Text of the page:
Off the hook

Head chef Resty Merilles preparing maki rolls behind the bar at Tokyo Sushi.

Head chef Resty Merilles preparing maki rolls behind the bar at Tokyo Sushi.

Photo/Allison Young

Tokyo Sushi is open 11 a.m. to 9 p.m.

Sushi restaurateurs in our Biggest Little City of sushi lovers have their work cut out for them. Creativity, service and freshness must be notable to stand out, and Tokyo Sushi is doing everything it can to make a big splash.

All-you-can-eat sushi is $17.95 for lunch, $23.95 for dinner. Throughout our meal the service was friendly and efficient. Free hot sake is available Monday through Thursday with AYCE. The quality was above average and served at just the right temperature.

My wife, son and I tried a handful of the 16 appetizers. Cucumber salad was simple, just cubes dressed in rice vinegar. Miso soup was served at a nice warm temperature with plenty of scallion, tofu and nori. Baked mussels were very good with a spicy kick. My previously mussel-averse wife declared these to be the best in town, to which my son agreed. An order of hot crab balls included two crunchy, piping hot tempura fried morsels of crab meat served on a bed of cabbage, drizzled with spicy and sweet sauces.

All the sushi ordered featured an outstanding fish-to-rice ratio. As such, the three of us put down a wider variety than would be possible with a higher volume of rice. The slices of fish on nigiri pieces were what I consider a perfect one-bite size, though the lighter-than-average use of rice made them appear quite generous. Eel was the one exception, seeming a bit small by comparison to the other pieces ordered, but still great on flavor.

Nigiri ordered included salmon, smoked salmon, peppered tuna (zesty goodness), seared tuna, yellowtail, scallops (just barely cooked, as requested), snapper, freshwater eel, and octopus that was so tender my son decided to give it a try. Since he was feeling adventurous, he and I also shared orders of squid and mackerel. Fresh squid can be akin to chewing on ear cartilage, but this was almost as tender as the octopus. As an oily fish, mackerel tends to be a bit “fishy” and spoils quickly. This mackerel was among the best I’ve tasted in Reno.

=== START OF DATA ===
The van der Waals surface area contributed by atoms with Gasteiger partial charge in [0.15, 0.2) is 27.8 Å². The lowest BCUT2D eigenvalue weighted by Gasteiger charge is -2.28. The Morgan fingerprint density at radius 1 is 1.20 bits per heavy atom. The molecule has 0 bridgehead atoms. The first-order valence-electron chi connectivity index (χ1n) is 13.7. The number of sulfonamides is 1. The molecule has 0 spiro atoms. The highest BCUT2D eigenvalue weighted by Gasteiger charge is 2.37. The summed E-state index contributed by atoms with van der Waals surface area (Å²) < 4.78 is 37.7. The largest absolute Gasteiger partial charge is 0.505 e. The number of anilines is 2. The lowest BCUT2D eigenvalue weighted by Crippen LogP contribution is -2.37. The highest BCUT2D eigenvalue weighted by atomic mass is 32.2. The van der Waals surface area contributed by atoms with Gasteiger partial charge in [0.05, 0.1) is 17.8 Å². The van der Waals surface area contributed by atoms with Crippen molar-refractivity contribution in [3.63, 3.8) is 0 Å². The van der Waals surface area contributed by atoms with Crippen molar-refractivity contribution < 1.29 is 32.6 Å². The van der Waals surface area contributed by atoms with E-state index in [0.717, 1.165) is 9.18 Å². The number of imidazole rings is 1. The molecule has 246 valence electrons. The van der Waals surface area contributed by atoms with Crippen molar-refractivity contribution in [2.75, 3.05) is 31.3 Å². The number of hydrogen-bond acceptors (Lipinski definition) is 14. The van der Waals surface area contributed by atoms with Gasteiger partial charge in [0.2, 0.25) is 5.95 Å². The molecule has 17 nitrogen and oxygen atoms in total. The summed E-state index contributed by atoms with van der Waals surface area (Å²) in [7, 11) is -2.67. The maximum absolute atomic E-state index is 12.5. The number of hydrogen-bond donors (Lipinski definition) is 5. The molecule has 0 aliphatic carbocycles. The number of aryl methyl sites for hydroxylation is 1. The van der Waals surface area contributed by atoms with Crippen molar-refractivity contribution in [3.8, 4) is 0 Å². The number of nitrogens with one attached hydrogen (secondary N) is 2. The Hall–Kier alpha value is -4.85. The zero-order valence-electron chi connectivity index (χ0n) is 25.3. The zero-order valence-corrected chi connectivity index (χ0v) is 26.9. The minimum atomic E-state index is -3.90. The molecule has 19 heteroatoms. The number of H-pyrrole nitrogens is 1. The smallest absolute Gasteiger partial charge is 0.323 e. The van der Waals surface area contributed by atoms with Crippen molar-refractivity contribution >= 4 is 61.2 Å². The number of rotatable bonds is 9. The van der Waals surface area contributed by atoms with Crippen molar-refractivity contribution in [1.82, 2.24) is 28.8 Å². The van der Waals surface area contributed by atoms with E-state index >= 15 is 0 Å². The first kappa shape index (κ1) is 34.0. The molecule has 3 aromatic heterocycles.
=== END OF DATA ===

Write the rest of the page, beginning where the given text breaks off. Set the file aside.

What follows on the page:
Mickey Mouse (seared tuna, spicy crab, avocado), Donald Duck (salmon, spicy crab, lemon, avocado) and Daffy nigiri (tempura salmon, avocado, crab mix) are items I think of as “compound nigiri,” more than a single piece of fish on rice. All three were good examples of the form.

The application of sauces showed restraint—which I appreciate—allowing the ingredients of the maki rolls to shine through. Our sushi parade included Snow White (cooked salmon, jalapeño, cream cheese, fresh salmon, lemon, and crab mix), The Chao (tempura shrimp, crab mix, cucumber, tuna, salmon, lemon, avocado, cilantro), Sierra (crystal shrimp, avocado, assorted fish. crab mix), 3 Colors (crab mix, cucumber, avocado, lemon, assorted fish, tobiko), Tokyo (crab mix, crystal shrimp, tuna, salmon, avocado, scallop, masago), Hot Bae (salmon, crab mix, jalapeño, lemon, yellowtail), and Black Angel (crystal shrimp, avocado, pepper tuna, salmon, crab mix, masago, black tobiko, scallion). The artistry, flavors, and textures were excellent. There wasn’t a single roll we didn’t enjoy.

I always have to try at least one hand roll, and the Snow (crystal shrimp, avocado, salmon, tuna, crab mix) didn’t disappoint. Wrapped in a nice, tight cone of dry, crisp nori, it both looked and tasted fabulous.

Rather than the usual frozen green tea confection for dessert, we each finished our prodigious meal with a very refreshing scoop of huckleberry ice cream. Here’s hoping Tokyo Sushi can maintain their high standards in our competitive market, because right now they’re outpacing the rest of the pack.